Dear Ms. Ragan,
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During World War II, there were seven enlisted pay grades, with the seventh grade being the lowest, and first grade being the highest. The pay grades were not the same as ranks, but had ranks that corresponded to them. Privates were seventh pay grade and private first classes (PFCs) were sixth grade. There were three technician ranks. Technician fifth grades (sometimes referred to as technician fifth class) were the same pay grade as corporals, but were ranked one level below corporals. Technician fourth grades were the same pay grade as sergeant, and were ranked between a corporal and a sergeant. Technician third grades were the same pay grades as staff sergeants, and were ranked between a sergeant and a staff sergeant. At the second grade were technical sergeants. At the first grade were master sergeants and first sergeants.
Technician ranks were a type of noncommissioned officer rank developed to provide extra pay to soldiers who had extra skills and/or experience but who did not have the leadership roles of a traditional noncommissioned officer rank such as a corporal or a sergeant. However, there was no one job description for a technician. Instead, the duties they performed depended on their military occupational classification, the type of unit they served in, and their position within their unit. For example, the skills of a technician in a signal unit might be very different from a technician in a medical unit or a technician in a tank unit.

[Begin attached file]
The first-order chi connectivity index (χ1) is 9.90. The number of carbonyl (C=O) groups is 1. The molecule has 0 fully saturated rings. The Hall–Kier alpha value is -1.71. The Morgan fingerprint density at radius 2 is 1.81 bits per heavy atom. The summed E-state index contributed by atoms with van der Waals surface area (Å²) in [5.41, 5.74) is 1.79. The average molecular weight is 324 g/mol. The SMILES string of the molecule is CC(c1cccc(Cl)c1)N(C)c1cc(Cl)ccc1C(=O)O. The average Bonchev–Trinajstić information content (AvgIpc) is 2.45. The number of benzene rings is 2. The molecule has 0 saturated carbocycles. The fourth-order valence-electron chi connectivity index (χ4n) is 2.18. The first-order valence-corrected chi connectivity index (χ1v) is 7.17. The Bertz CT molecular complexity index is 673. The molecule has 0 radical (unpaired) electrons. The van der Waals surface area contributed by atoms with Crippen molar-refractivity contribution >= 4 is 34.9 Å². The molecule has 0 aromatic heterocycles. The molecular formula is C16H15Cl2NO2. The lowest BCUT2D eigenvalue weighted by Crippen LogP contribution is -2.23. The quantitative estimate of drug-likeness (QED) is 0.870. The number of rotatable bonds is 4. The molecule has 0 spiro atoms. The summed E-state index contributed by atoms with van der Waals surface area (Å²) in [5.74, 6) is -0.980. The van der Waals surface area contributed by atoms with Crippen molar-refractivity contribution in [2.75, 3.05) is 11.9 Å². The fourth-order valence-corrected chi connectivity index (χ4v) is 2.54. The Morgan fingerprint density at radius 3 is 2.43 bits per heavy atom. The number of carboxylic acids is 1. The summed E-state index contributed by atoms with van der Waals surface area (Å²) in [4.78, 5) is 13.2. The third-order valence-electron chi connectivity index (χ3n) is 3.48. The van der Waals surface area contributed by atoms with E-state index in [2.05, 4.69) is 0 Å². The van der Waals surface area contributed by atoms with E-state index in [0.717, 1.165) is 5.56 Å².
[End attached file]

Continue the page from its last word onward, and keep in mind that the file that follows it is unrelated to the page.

For more information, see History of U.S. Army Enlisted Grades; A Visual Guide To: U.S. Army Rank Insignia, World War II; and Compilation of War Department General Orders, Bulletins, and Circulars U.S. Government Printing Office, 1942.
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Thank you so much. I working on trying to find out as much about my grandfather, which served in WWII.